My Top 10 Films of 2016

This year, there’s more overlap with the Oscars

Darleen Ortega | 2/21/2017, 5:26 p.m.
This year my list of the 10 best films out of all of those I saw shares more overlap than ...
(From left to right) “Moonlight,” portrays African-American males as beautifully complex , and avoids reducing them to the flimsy stereotypes so often presented on-screen. The Oscar-nominated movie is the best film of 2016 as rated by Opinionated Judge Darleen Ortega, the Portland Observer’s film reviewer. “I Am Not Your Negro” uses archival footage of the Civil Rights and Black Power movements to explore the racial violence that continues to permeate American culture. Samantha Montgomery in “Presenting Princess Shaw,” in inspired film about a talented singer who becomes an Internet sensation after toiling in obscurity for years.

I see more than 150 films each year, including all the films nominated for Academy Awards for Best Picture and Best Documentary and nearly all those nominated for Best Animated Feature and Best Foreign Language Film. This year my list of the 10 best films out of all of those I saw shares more overlap than usual with the Academy Awards -- perhaps in part because of the pressure on Hollywood to notice the work of artists of color, which tend to dominate my list. Often the most remarkable work is done from the margins, never more so than in times of increased oppression and flux. So here's the whole list, with fuller descriptions and links below:

  1. Moonlight
  2. I Am Not Your Negro
  3. 13th
  4. Two Trains Running
  5. Fences
  6. Presenting Princess Shaw
  7. Zootopia
  8. Loving
  9. Paterson
  10. Aquarius

"Moonlight": This is that rare year when a universally acclaimed film deserved and received a host of Oscar nominations along with a lot of other awards -- and, in an unprecedented twist, it is a movie that presents African American men and boys at a level of complexity that we rarely see on screen. Take a note: It is written and directed by two black men. Lifting up the stories of those at the margins must include a commitment to giving them agency to tell their own stories. If this film loses out in the best picture and director category to the vastly overrated "La La Land," my voice will be included in the chorus of groans you may hear. You can find my original review here: http://portlandobserver.com/news/2016/nov/15/rare-film-embrace-black-experience/. [Not rated; nominated for, and should win, Academy Awards for Best Picture, Best Director, Best Supporting Actor (Mahershala Ali), Best Cinematography, Best Film Editing (co-editor Joi McMillon is the first African American woman nominated for an editing award!), Best Adapted Screenplay, Best Supporting Actress (Naomie Harris) and Best Original Score. Moonlight is also on the top 10 lists of at least 189 other film critics.]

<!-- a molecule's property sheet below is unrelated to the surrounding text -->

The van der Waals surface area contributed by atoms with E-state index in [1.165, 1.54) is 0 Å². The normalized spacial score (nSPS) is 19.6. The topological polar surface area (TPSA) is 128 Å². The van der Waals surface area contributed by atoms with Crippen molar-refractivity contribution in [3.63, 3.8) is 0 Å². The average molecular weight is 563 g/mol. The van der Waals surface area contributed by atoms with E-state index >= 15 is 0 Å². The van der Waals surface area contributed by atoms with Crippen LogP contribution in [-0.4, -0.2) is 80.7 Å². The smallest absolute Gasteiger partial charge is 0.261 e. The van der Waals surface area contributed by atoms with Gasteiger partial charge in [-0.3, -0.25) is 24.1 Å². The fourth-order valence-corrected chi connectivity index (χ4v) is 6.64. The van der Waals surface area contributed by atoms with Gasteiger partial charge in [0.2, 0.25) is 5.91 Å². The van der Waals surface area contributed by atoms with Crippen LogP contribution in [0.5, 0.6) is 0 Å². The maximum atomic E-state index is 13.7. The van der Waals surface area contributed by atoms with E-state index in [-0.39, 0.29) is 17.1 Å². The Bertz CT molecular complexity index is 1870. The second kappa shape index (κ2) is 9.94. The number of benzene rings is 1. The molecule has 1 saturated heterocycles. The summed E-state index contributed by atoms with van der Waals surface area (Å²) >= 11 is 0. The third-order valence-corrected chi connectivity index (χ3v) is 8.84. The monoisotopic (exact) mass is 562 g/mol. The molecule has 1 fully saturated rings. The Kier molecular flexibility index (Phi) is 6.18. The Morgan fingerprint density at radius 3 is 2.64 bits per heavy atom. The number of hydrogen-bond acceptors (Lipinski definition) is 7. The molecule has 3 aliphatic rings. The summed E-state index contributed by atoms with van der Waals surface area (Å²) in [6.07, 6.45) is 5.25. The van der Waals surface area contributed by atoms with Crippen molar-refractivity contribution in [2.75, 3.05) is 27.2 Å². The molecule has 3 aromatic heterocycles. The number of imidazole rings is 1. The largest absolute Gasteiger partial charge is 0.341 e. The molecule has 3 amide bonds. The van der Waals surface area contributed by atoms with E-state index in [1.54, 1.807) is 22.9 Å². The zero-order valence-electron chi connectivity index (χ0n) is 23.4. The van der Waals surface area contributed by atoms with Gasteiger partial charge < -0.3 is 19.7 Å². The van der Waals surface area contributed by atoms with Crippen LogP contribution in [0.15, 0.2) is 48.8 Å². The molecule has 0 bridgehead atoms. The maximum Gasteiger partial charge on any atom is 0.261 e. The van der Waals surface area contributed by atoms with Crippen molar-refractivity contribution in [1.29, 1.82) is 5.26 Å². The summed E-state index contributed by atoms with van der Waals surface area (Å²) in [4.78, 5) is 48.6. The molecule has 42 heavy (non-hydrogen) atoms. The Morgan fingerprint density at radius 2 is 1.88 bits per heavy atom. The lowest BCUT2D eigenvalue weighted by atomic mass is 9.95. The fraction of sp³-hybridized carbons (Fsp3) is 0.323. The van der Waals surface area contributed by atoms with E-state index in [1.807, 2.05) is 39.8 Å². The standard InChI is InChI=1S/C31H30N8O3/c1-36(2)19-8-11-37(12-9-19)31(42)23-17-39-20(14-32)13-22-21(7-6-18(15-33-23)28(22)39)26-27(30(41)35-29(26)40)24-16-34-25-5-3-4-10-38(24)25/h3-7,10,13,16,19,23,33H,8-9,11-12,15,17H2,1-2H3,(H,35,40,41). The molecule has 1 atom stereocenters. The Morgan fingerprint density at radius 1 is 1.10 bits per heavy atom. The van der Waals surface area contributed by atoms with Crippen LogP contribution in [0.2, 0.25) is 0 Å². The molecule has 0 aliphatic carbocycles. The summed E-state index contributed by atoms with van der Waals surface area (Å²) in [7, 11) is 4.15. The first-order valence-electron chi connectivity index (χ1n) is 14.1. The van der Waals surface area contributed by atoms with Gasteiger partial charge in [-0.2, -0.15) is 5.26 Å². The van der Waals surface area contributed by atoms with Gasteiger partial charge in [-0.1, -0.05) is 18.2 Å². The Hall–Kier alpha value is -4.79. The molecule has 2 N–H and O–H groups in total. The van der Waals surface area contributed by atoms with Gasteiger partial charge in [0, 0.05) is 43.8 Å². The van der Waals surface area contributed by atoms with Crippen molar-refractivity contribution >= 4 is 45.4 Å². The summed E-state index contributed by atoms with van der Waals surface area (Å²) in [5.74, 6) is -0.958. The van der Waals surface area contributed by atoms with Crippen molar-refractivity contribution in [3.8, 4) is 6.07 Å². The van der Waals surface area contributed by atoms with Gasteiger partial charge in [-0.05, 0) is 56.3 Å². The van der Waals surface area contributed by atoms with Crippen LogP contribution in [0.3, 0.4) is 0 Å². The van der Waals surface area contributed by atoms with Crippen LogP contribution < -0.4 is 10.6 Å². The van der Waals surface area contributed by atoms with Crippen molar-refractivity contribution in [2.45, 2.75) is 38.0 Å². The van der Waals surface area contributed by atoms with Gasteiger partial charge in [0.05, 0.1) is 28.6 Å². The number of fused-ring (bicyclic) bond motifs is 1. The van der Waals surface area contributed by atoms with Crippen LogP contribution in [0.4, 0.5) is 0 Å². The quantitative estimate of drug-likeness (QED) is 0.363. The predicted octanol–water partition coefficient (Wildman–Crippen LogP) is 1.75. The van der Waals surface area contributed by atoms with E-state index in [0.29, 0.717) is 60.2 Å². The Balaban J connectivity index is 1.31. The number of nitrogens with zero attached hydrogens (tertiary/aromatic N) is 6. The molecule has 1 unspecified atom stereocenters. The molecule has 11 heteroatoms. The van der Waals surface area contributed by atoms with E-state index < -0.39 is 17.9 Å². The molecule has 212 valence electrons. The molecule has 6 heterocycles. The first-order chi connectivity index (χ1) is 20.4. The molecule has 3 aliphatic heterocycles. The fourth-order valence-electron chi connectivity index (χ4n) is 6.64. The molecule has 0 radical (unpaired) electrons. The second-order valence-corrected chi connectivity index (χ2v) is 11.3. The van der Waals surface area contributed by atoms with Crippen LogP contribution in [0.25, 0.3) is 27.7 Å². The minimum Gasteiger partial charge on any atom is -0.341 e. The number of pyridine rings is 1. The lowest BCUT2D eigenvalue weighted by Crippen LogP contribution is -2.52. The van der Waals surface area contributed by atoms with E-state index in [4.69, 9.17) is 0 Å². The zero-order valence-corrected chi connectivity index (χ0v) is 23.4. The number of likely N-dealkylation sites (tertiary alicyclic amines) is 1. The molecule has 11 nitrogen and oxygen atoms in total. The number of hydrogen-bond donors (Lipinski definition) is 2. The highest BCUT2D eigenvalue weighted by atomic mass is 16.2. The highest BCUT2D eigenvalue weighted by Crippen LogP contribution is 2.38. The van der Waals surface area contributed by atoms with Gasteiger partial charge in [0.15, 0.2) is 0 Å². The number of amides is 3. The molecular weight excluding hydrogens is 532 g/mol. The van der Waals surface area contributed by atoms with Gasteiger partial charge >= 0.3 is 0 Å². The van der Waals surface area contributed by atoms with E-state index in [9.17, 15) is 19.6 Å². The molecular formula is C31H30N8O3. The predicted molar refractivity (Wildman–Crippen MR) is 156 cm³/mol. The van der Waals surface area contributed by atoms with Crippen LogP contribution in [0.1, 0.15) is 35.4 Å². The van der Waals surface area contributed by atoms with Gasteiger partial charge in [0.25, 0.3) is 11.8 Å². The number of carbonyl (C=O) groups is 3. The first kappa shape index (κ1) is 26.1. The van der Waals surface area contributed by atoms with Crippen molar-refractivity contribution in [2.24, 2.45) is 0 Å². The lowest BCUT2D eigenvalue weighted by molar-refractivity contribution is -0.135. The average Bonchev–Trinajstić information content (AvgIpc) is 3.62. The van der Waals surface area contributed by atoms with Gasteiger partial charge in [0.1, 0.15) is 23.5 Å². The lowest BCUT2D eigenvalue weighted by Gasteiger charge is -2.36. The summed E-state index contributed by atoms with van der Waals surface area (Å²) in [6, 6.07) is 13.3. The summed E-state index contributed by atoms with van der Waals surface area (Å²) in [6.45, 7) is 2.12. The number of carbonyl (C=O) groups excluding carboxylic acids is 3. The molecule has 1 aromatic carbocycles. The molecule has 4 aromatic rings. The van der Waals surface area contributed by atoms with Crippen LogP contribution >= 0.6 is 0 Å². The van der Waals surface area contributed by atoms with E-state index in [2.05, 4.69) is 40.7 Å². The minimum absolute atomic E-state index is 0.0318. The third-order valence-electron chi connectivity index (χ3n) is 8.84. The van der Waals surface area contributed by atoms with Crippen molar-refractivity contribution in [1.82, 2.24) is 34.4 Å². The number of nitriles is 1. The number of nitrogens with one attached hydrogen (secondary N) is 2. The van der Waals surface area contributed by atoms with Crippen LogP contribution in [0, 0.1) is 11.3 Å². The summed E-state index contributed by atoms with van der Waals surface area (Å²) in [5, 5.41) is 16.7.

"I Am Not Your Negro" is so powerful and so resonant that it is really too much to absorb in one viewing. Director Raoul Peck has assembled the script from only the words of James Baldwin to provide a window into race and racism in America that is truly without parallel; every view moments I wanted to pause to absorb the profundity of what had just been spoken. Much is in Baldwin's own voice, including footage from an astounding 1968 television interview by Dick Cavett that would have been mind-blowing if it had happened yesterday; the rest of Baldwin's words are uttered by Samuel L. Jackson. The power of the words is aided by images assembled from the civil rights era but also from the current day. Baldwin speaks prophetically -- and by that I do not mean predictively, but in a voice so clear and true that it is outside time, even now, decades after he uttered them. Baldwin is mindful of his location as what he terms a "witness," rather than someone attempting to lead a social movement; he lived a significant period of time in Europe and returned to engage with the American civil rights struggle largely from the position of astute observer and friend to its leaders. The clairvoyance Baldwin displays from that vantage point makes the case for the prophet, and specifically, this prophet, an African American gay man. This film is the best documentary I have seen in a very, very long time, and I expect to return to it again and again. [Rated PG-13 for disturbing violent images, thematic material, language and brief nudity; nominated for, and should win, the Academy Award for Best Documentary Feature; on at least 26 other critics' top 10 lists.]